I mention that my parents had liked ‘Denver Girls’ when they listened to it, and Landry laughs. “I just said this the other day, I don’t know if it’s true. But I make ‘adult music’ or I try. Like, there’s kids that dig what I do, but certainly there’s a lot of, I mean, up to octogenarians that are like, ‘Oh, that’s so great.’ I love that.” [I must note, for the record, that my parents are not octogenarians. Yet. -CC]

After talking about that generational shift, we naturally fall into mourning the demise of the album as a format, which seems a particular shame after hearing one as beautiful and cohesive as ‘Love Rides a Dark Horse’. “It’s definitely going away”, Landry says. “And we’ll probably have to change with it. Which I’m actually fine with, because there’s a lot of songs that you write that just don’t belong on albums. Like, I wrote half a dozen more that just don’t fit with these. And I’ve got piles from before, and a lot of them are good but they haven’t fit with any specific record.” “That will be your collection of b-sides someday,” I suggest.

“Yeah, I like those. I always loved b-sides. Actually, that’s kind of my favorite thing. I was never really a ‘hit’ guy, which actually says a lot about my writing. I always liked the hidden gems. They’re more subtle, but they’re really powerful. That’s my usual jam.” He laughs. “I just recently kind of realized that maybe that’s why I don’t write any hits. If I had been listening to nothing but hits my whole life, then I’d probably be a completely different writer.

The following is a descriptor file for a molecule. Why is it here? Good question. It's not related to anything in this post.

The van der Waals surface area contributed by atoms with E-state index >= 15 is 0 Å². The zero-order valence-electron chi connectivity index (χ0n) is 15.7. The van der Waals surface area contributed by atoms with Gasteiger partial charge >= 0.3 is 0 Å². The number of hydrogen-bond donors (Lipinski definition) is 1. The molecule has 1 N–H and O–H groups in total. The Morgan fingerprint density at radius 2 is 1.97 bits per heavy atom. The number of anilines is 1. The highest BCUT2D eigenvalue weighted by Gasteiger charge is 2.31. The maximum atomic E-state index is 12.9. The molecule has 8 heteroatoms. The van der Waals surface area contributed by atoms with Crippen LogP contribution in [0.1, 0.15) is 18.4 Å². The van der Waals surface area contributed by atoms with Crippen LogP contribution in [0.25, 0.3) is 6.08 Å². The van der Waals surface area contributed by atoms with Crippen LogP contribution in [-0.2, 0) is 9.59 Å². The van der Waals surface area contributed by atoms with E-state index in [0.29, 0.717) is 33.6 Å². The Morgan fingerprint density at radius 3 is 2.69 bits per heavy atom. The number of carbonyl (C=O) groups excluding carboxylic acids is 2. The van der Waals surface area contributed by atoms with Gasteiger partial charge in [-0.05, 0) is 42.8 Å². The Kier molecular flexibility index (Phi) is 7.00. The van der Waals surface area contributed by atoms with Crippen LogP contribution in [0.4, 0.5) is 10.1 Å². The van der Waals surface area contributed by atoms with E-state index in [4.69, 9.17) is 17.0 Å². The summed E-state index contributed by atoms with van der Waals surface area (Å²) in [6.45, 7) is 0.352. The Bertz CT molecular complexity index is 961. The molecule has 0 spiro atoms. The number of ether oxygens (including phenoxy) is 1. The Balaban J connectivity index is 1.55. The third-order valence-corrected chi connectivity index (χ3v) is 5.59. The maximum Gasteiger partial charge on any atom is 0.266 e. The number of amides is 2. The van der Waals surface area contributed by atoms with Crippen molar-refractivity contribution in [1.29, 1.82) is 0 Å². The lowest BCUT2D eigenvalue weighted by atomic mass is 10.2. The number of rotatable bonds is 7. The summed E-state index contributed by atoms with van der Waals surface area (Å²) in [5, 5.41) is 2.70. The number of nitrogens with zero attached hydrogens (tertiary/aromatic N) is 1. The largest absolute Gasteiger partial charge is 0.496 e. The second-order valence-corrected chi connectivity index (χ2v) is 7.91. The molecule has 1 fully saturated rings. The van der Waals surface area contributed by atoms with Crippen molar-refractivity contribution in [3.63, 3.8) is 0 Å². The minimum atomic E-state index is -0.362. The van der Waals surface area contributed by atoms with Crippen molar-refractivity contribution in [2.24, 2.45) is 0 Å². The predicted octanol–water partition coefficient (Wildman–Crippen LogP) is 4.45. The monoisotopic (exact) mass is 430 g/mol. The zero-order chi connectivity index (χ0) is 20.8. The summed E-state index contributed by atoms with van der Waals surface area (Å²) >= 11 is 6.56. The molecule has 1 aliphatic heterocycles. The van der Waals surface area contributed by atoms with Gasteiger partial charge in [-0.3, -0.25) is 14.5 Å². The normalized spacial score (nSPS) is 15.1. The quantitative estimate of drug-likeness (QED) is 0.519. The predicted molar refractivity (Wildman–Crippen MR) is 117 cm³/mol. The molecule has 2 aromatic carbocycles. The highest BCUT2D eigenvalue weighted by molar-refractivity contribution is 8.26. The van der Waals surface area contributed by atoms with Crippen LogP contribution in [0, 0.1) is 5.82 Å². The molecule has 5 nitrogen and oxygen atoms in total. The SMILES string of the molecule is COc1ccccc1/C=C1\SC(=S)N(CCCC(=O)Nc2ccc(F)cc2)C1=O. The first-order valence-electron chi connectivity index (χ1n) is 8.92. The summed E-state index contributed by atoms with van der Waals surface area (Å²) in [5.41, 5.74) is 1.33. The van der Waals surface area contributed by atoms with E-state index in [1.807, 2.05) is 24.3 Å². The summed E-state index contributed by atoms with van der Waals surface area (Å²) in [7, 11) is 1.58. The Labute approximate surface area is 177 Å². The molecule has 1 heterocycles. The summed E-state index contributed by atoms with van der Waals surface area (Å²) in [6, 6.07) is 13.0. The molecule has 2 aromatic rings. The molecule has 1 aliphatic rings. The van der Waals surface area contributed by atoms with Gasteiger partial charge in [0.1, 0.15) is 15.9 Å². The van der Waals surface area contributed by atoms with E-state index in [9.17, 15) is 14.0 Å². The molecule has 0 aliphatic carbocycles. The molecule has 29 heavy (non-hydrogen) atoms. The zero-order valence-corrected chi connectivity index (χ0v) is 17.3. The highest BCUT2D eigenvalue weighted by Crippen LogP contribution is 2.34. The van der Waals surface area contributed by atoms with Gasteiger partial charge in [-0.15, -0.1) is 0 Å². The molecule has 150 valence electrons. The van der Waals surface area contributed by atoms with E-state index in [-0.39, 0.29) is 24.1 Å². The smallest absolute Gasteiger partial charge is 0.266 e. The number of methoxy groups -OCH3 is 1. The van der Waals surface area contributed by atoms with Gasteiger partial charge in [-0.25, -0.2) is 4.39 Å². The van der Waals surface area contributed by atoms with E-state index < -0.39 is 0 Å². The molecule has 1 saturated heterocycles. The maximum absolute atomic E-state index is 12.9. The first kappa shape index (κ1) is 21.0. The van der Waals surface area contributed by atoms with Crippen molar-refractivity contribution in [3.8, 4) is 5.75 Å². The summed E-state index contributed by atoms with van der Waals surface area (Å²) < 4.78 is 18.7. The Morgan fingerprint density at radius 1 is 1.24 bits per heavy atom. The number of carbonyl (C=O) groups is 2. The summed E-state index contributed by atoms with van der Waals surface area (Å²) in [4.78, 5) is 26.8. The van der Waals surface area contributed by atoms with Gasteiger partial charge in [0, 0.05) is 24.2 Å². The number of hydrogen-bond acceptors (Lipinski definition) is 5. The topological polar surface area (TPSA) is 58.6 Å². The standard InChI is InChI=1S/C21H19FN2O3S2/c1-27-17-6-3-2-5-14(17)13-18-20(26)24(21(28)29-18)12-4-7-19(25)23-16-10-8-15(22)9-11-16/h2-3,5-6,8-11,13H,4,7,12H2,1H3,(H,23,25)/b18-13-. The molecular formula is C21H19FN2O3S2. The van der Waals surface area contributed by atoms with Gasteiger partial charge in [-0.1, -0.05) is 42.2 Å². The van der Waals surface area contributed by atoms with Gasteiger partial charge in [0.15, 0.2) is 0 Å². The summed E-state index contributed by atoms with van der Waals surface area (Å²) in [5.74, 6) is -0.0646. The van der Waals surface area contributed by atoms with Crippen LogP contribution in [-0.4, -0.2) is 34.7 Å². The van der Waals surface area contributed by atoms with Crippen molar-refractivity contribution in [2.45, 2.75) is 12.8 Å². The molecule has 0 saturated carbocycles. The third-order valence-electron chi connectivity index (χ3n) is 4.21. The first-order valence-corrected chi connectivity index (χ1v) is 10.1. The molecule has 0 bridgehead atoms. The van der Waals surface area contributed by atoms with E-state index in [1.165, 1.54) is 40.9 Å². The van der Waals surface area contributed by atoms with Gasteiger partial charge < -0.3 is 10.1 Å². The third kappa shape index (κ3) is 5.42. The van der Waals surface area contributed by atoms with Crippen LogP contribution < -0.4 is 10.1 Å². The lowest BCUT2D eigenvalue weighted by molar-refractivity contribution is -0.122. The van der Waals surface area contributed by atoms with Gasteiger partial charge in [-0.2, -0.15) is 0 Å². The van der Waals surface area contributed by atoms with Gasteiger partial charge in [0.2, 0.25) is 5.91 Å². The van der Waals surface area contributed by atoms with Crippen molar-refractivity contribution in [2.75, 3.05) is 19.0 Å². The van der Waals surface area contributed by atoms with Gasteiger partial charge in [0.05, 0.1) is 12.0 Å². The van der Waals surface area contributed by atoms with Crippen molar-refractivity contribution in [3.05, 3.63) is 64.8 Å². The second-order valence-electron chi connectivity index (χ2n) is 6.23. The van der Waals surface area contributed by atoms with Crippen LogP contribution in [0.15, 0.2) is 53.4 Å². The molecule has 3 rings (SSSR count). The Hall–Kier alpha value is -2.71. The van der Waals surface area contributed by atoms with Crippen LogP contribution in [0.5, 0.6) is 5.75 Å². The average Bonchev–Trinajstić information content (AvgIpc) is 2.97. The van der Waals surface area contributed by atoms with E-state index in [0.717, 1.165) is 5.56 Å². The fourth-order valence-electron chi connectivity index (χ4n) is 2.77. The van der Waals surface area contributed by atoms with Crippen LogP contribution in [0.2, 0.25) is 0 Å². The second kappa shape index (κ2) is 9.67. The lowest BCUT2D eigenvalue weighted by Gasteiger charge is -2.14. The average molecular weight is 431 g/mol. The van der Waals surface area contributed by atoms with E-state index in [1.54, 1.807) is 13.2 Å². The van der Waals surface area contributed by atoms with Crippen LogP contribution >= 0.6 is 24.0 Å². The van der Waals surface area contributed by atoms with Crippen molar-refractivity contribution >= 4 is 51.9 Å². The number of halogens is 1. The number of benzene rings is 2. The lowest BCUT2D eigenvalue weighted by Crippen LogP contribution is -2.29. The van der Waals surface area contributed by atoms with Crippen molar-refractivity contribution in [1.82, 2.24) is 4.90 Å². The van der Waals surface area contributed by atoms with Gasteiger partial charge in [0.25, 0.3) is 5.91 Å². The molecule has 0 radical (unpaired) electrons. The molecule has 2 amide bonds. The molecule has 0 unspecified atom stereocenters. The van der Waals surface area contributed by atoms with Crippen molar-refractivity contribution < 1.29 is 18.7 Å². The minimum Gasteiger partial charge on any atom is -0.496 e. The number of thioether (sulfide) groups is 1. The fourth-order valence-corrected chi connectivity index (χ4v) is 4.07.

“I’m a slow burner”, he explains. “That’s my game. I’m not here to make a million dollars next year and then quit. Up till I’m dead, I want to be doing this. All the people that I worship and love as artists, I mean, they had hits early in their career that probably helped them have a long career. But it’s the body of work that just doesn’t get old and continues to stay true to their life. That’s always been my aspiration. I would be happy if when I’m 50, I could have 300 people sitting down with me in a room, in any city in this country, enjoying what I’m doing.”